The Censor Crack’d

When it comes to bowdlerizing Agatha Christie, it’s not hard to figure out whodunnit

Dame Agatha Christie, the most well-known and successful author of mystery novels in English, has fallen under the censor’s microscope.

HarperCollins, publisher of new editions of Christie’s work, has re-worked or removed passages from her novels and will continue to do so, editing language they deem objectionable to modern readers in subsequent future re-releases.

Dubbed the “Queen of Crime,” Agatha Mary Clarissa Christie was born in Torquay in 1890. She published her first novel, The Mysterious Affair at Styles, in 1920. In the ensuing sixty years, she published 66 novels, 14 collections of short stories and wrote The Mousetrap, the world’s longest-running play, performed continuously (absent a brief break for Covid) in the West End since 1952. In 1971 she received the Order of the British Empire for her contributions to art and literature from Queen Elizabeth II. The Guinness Book of World Records credits her as the best-selling fiction author of all time, with over two billion books sold. She died in Oxfordshire in 1976.

Christie’s most successful creations are the eccentric Belgian detective Hercule Poirot and the resourceful Miss Marple. Her publisher has edited novels featuring both detectives to remove potentially offensive language, with a special focus on insults and references to ethnicity. The edits are already visible in digital editions of Christie’s works. They encompass the entire run of Poirot and Marple novels, and will carry forward into print editions.Agatha Christie

The edits remove references to ethnicity, with characters no longer described as Jewish, Black or Gypsy. They’ve excised the word ‘Oriental’, along with the N-word. Where applicable, they’ve replaced the word ‘natives’ with ‘locals.’ This is the first time anyone has substantially edited Christie’s work, although they did renamed her novel Ten Little Indians to And Then There Were None in 1977 for the obvious reasons. It was the second title change for the book. The first of the three was even worse.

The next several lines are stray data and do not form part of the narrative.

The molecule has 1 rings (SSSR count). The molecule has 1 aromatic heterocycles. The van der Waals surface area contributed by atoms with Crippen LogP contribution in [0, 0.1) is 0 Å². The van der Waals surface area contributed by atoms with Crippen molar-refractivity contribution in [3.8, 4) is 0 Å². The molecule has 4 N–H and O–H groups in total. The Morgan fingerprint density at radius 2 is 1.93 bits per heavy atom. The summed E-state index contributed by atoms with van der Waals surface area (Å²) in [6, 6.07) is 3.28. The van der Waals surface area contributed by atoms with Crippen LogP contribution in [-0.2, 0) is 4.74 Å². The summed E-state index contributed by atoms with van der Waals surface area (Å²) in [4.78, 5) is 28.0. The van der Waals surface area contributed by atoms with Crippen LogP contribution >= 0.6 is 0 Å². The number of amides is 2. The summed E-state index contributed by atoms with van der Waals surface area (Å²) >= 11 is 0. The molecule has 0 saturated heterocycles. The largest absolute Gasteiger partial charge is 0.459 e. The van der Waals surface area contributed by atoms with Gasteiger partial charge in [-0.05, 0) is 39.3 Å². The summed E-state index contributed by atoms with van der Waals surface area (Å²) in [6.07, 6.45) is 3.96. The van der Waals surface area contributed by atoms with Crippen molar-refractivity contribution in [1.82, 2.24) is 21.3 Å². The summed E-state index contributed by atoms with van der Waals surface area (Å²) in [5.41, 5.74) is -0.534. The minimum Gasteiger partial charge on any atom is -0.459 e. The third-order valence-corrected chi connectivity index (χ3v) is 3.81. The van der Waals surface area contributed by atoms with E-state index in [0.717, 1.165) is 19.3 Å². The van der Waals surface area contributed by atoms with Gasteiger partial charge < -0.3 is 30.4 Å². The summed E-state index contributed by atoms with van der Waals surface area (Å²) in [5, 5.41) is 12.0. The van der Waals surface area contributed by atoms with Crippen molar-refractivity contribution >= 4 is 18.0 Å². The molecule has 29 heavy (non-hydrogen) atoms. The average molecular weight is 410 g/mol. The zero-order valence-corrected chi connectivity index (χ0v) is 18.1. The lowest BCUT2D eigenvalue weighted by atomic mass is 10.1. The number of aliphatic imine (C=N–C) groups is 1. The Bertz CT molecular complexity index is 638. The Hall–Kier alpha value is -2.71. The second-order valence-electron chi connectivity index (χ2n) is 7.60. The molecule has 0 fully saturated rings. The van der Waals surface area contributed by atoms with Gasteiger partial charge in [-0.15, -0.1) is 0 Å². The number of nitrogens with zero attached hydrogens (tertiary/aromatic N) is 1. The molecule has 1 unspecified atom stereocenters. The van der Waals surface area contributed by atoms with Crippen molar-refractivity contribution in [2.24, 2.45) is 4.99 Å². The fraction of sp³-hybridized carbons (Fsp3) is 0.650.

Sensitivity readers, a relatively new job in publishing, made this edit. These professional censors on publisher payrolls vet both old and new works for potentially offensive language and descriptions. They are among the lowest-paid professionals in the publishing industry.

In addition to removing specific terms or language, the sensitivity readers have changed some descriptions in Christie’s novels. Mrs. Allerton’s descriptions of some children she encounters in Death on the Nile have been edited to remove references to distinguishing physical characteristics. Likewise, the description of a black hotel worker in the 1964 Miss Marple novel A Caribbean Mystery no longer mentions his ”lovely white teeth.”

As noted in an earlier article in these pages, editing works to keep them relevant to modern readers is neither new nor particularly “woke.” Indeed, some of the classics of early English literature would not have survived were it not for the untiring work of editors laboring to remove outdated or obscure language. But the edits to Christie are, like those to the works of Fleming and Roald Dahl, evidence of a new cultural activism in publishing that can, at times, border on the suspect.

I wonder, for example, how it serves readers’ sensitivities to remove the description “Nubian” (a historic nationality) in reference to some characters in Death on the Nile. Likewise, they’ve removed references to race and culture altogether at several points in The Mysterious Affair at Styles. How does creating a racially and nationally monochromatic world serve the cause of social justice?

 It is worth noting that they’ve made these edits spontaneously. No one has raised a great hue and cry about the novels of Agatha Christie. So why, given the questions in the paragraph above, make them at all? Caution is a fine reason and discretion definitely has a place in publishing. But maybe they’re taking this sensitivity exercise too far, whether out of moral enthusiasm or a desire to “make work” for the new kids in publishing. Time will tell. And the quality of the re-edited works will, upon publication, tell all.


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Jamie Mason

Jamie Mason is the author of The Book of Ashes, Certain Fury, and The North Atlantic Protocol. His most recent effort, THE BOOK OF JAMES, is a historical epic set in Viking-era Britain.

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